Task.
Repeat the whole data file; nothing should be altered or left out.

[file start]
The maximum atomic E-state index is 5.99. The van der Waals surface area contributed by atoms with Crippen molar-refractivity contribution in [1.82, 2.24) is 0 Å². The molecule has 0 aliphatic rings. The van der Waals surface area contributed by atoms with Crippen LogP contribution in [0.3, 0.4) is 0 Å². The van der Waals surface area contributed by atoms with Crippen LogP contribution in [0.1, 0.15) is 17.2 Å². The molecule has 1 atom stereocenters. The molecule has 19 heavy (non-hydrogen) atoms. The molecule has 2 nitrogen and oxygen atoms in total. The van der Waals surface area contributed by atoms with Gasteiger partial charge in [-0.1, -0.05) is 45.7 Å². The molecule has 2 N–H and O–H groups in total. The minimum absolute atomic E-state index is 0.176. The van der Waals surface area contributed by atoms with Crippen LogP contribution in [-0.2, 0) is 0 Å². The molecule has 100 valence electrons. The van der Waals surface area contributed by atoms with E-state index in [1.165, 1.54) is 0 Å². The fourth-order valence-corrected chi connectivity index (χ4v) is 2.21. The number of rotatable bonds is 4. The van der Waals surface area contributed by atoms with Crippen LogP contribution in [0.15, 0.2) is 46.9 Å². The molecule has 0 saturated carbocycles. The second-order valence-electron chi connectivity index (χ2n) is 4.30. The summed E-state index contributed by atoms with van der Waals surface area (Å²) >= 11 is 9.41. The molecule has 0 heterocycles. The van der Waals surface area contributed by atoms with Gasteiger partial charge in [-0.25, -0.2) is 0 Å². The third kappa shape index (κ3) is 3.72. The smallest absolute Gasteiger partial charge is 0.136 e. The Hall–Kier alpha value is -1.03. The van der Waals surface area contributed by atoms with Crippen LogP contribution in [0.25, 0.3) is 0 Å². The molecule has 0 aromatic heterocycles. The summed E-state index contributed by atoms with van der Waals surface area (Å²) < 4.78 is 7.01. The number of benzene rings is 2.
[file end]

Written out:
The maximum atomic E-state index is 5.99. The van der Waals surface area contributed by atoms with Crippen molar-refractivity contribution in [1.82, 2.24) is 0 Å². The molecule has 0 aliphatic rings. The van der Waals surface area contributed by atoms with Crippen LogP contribution in [0.3, 0.4) is 0 Å². The van der Waals surface area contributed by atoms with Crippen LogP contribution in [0.1, 0.15) is 17.2 Å². The molecule has 1 atom stereocenters. The molecule has 19 heavy (non-hydrogen) atoms. The molecule has 2 nitrogen and oxygen atoms in total. The van der Waals surface area contributed by atoms with Gasteiger partial charge in [-0.1, -0.05) is 45.7 Å². The molecule has 2 N–H and O–H groups in total. The minimum absolute atomic E-state index is 0.176. The van der Waals surface area contributed by atoms with Crippen LogP contribution in [-0.2, 0) is 0 Å². The molecule has 100 valence electrons. The van der Waals surface area contributed by atoms with E-state index in [1.165, 1.54) is 0 Å². The fourth-order valence-corrected chi connectivity index (χ4v) is 2.21. The number of rotatable bonds is 4. The van der Waals surface area contributed by atoms with Crippen LogP contribution in [0.15, 0.2) is 46.9 Å². The molecule has 0 saturated carbocycles. The second-order valence-electron chi connectivity index (χ2n) is 4.30. The summed E-state index contributed by atoms with van der Waals surface area (Å²) >= 11 is 9.41. The molecule has 0 heterocycles. The van der Waals surface area contributed by atoms with Gasteiger partial charge in [-0.25, -0.2) is 0 Å². The third kappa shape index (κ3) is 3.72. The smallest absolute Gasteiger partial charge is 0.136 e. The Hall–Kier alpha value is -1.03. The van der Waals surface area contributed by atoms with Crippen LogP contribution in [0.25, 0.3) is 0 Å². The molecule has 0 aromatic heterocycles. The summed E-state index contributed by atoms with van der Waals surface area (Å²) < 4.78 is 7.01. The number of benzene rings is 2.